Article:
Update your Find a Dermatologist profile, the Academy's directory that's visited by over 1 million people a year.
Learn about the Academy's efforts to refocus its brand on education, advocacy, member-centricity, and innovation.
Stream over 75 sessions covering the full breadth of dermatology and connect with other attendees virtually. Registration is open!
Discover the wealth of educational opportunities offered through the Academy.
Find practical guidance on coding issues common in dermatology practices.
Learn how to avoid a penalty and earn an incentive when reporting MIPS.
Review current clinical guidelines, those in development, and guidelines that the AAD has collaborated on.
The Academy has developed 22 quality measures to help advance quality improvement.
Read this month's top stories in Dermatology World.
Check out DermWorld Insights & Inquiries for the latest updates from Dr. Warren Heymann
Access tools and practical guidance in evaluating and overcoming personal and staff burnout.
Get help to evaluate what practice model fits your needs, as well as guidance on selling a practice.
Learn about the Academy's advocacy priorities and how to join efforts to protect your practice.
Access resources to help you promote the specialty in your community and beyond.
ROSEMONT, Ill. (Sept. 10, 2019) —Tattoos used to be considered permanent, but thanks to advances in laser technology, dermatologists from the American Academy of Dermatology say today’s lasers can get rid of tattoos more safely and effectively, including removing tattoo ink with fewer treatments and treating ink colors that were once difficult to remove. However, while the technology has improved, they say, the results will depend almost entirely on the person performing the service.
“For the best results and to reduce your risk of serious side effects, such as scarring, burns and other wounds, it’s important to make sure the person treating you is a physician who is extremely skilled in using lasers and has in-depth knowledge of the skin,” says board-certified dermatologist Marie Leger, MD, PhD, FAAD. “After that, it’s also important to properly care for the treated skin between sessions, as your skin needs time to heal and flush out the ink.”
To care for your skin after each treatment, Dr. Leger recommends the following tips:
Wash the treated area twice a day with water and a gentle cleanser. Then, use a clean cotton swab to apply petroleum jelly to the area. This will help keep the skin moist so that it will not dry out or form any scabs. To prevent infection, cover the treated area with a dressing until the skin heals.
Protect the treated skin from the sun. Since the treated skin is more susceptible to sun damage, which can lead to color changes on your skin, keep the treated area out of direct sun exposure. When outdoors, wear protective clothing, such as a lightweight, long-sleeved shirt, pants or a wide-brimmed hat. Once the treated skin is healed, apply a broad-spectrum sunscreen with an SPF of 30 or higher. Look for a sunscreen that contains zinc oxide, which deflects the sun’s harmful ultraviolet rays.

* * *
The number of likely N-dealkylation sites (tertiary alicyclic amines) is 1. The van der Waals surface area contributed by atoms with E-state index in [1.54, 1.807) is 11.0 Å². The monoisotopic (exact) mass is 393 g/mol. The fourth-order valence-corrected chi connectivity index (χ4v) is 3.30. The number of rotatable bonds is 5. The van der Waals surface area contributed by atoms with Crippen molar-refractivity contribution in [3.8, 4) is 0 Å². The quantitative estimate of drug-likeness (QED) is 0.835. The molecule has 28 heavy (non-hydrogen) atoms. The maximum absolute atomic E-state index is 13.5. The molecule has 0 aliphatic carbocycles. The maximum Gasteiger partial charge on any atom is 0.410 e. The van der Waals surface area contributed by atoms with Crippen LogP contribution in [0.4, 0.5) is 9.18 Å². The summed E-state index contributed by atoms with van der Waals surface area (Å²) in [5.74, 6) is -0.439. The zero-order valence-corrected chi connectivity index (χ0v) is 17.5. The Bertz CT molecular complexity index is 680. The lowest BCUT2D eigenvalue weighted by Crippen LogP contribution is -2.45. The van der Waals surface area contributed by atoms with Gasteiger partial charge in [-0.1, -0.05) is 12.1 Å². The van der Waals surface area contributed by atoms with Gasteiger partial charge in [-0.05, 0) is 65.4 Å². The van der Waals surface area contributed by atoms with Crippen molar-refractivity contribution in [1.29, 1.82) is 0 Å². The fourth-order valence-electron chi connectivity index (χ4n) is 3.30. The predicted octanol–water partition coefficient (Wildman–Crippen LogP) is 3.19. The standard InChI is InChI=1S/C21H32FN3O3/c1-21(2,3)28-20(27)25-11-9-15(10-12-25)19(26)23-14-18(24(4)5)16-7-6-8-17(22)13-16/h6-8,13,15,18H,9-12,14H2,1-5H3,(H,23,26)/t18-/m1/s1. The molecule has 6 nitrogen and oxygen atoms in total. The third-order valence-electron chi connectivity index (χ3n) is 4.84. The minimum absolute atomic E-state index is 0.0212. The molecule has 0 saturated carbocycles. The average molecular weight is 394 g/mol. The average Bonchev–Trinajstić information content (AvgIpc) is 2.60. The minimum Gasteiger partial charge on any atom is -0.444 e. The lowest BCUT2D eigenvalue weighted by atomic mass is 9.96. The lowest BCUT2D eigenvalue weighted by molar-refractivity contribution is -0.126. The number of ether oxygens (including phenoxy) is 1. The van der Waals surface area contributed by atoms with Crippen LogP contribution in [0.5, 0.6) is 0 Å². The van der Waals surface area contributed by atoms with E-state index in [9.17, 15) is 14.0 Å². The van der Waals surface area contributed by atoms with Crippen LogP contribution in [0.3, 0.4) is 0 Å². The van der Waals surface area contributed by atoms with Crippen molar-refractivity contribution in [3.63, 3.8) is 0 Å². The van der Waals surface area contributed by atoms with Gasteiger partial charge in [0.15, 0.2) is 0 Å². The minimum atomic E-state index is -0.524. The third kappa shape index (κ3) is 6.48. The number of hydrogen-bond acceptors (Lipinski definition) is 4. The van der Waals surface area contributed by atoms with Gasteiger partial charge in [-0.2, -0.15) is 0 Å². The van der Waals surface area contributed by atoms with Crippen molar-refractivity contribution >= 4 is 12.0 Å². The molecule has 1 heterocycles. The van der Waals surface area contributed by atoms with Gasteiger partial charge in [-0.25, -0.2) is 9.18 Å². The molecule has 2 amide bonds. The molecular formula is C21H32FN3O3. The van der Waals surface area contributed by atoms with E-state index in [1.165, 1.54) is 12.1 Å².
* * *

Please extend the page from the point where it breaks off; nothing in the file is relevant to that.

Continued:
Avoid picking at any flaking, peeling, blisters or scabs that form. Do not pop any blisters, as doing so can cause an infection.
Know what’s normal. After a laser tattoo removal session, you may experience some redness, swelling and blistering as your skin heals. However, if you notice signs of an infection, such as increasing redness and pain, swelling or pus, contact your dermatologist.
“Tattoo removal requires many treatments, with weeks between sessions,” says Dr. Leger. “For the best results, follow your dermatologist’s instructions for at-home care, and keep all of your appointments for laser tattoo removal, as each treatment removes more ink.”
These tips are demonstrated in “Tattoo Removal: Tips for Recovery,” a video posted to the AAD website and YouTube channel. This video is part of the AAD’s “Video of the Month” series, which offers tips people can use to properly care for their skin, hair and nails.
To find a board-certified dermatologist in your area, visit aad.org/findaderm.
About the AAD Headquartered in Rosemont, Ill., the American Academy of Dermatology, founded in 1938, is the largest, most influential, and most representative of all dermatologic associations. With a membership of more than 20,000 physicians worldwide, the AAD is committed to: advancing the diagnosis and medical, surgical and cosmetic treatment of the skin, hair and nails; advocating high standards in clinical practice, education, and research in dermatology; and supporting and enhancing patient care for a lifetime of healthier skin, hair and nails. For more information, contact the AAD at (888) 462-DERM (3376) or aad.org. Follow the AAD on Facebook (American Academy of Dermatology), Twitter (@AADskin), Instagram (@AADskin1), or YouTube (AcademyofDermatology).